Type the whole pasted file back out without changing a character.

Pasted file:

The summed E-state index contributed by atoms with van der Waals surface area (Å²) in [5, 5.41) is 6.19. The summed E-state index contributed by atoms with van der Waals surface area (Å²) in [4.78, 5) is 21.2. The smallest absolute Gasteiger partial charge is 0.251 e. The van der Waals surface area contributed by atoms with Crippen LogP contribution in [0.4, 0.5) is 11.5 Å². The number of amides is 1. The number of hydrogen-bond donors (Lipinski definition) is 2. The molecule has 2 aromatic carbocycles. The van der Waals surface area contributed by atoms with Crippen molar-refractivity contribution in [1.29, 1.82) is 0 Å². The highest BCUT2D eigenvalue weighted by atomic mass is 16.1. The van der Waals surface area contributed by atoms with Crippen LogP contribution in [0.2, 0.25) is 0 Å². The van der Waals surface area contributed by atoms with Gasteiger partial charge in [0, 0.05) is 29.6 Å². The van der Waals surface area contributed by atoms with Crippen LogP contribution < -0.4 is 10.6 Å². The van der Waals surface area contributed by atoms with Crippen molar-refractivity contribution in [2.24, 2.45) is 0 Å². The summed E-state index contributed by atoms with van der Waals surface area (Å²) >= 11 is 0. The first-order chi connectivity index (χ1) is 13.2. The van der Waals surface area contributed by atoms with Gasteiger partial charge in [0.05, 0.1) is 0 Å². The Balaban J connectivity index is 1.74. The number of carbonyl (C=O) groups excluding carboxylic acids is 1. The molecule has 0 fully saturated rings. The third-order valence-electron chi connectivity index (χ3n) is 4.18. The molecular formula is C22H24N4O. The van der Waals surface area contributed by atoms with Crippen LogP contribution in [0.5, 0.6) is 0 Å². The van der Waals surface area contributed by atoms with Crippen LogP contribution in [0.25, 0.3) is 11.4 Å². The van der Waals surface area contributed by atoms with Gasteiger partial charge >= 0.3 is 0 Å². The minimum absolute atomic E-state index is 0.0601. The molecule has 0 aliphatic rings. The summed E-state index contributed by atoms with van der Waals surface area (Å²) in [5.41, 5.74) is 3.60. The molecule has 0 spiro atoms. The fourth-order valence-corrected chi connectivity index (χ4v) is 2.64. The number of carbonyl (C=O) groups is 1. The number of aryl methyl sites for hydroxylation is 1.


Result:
The summed E-state index contributed by atoms with van der Waals surface area (Å²) in [5, 5.41) is 6.19. The summed E-state index contributed by atoms with van der Waals surface area (Å²) in [4.78, 5) is 21.2. The smallest absolute Gasteiger partial charge is 0.251 e. The van der Waals surface area contributed by atoms with Crippen LogP contribution in [0.4, 0.5) is 11.5 Å². The number of amides is 1. The number of hydrogen-bond donors (Lipinski definition) is 2. The molecule has 2 aromatic carbocycles. The van der Waals surface area contributed by atoms with Crippen molar-refractivity contribution in [1.29, 1.82) is 0 Å². The highest BCUT2D eigenvalue weighted by atomic mass is 16.1. The van der Waals surface area contributed by atoms with Crippen LogP contribution in [0.2, 0.25) is 0 Å². The van der Waals surface area contributed by atoms with Gasteiger partial charge in [0, 0.05) is 29.6 Å². The van der Waals surface area contributed by atoms with Crippen LogP contribution < -0.4 is 10.6 Å². The van der Waals surface area contributed by atoms with Crippen molar-refractivity contribution in [2.24, 2.45) is 0 Å². The summed E-state index contributed by atoms with van der Waals surface area (Å²) >= 11 is 0. The first-order chi connectivity index (χ1) is 13.2. The van der Waals surface area contributed by atoms with Gasteiger partial charge in [0.05, 0.1) is 0 Å². The Balaban J connectivity index is 1.74. The number of carbonyl (C=O) groups excluding carboxylic acids is 1. The molecule has 0 fully saturated rings. The third-order valence-electron chi connectivity index (χ3n) is 4.18. The molecular formula is C22H24N4O. The van der Waals surface area contributed by atoms with Crippen LogP contribution in [0.5, 0.6) is 0 Å². The van der Waals surface area contributed by atoms with Crippen LogP contribution in [0.25, 0.3) is 11.4 Å². The van der Waals surface area contributed by atoms with Gasteiger partial charge >= 0.3 is 0 Å². The minimum absolute atomic E-state index is 0.0601. The molecule has 0 aliphatic rings. The summed E-state index contributed by atoms with van der Waals surface area (Å²) in [5.41, 5.74) is 3.60. The molecule has 0 spiro atoms. The fourth-order valence-corrected chi connectivity index (χ4v) is 2.64. The number of carbonyl (C=O) groups is 1. The number of aryl methyl sites for hydroxylation is 1.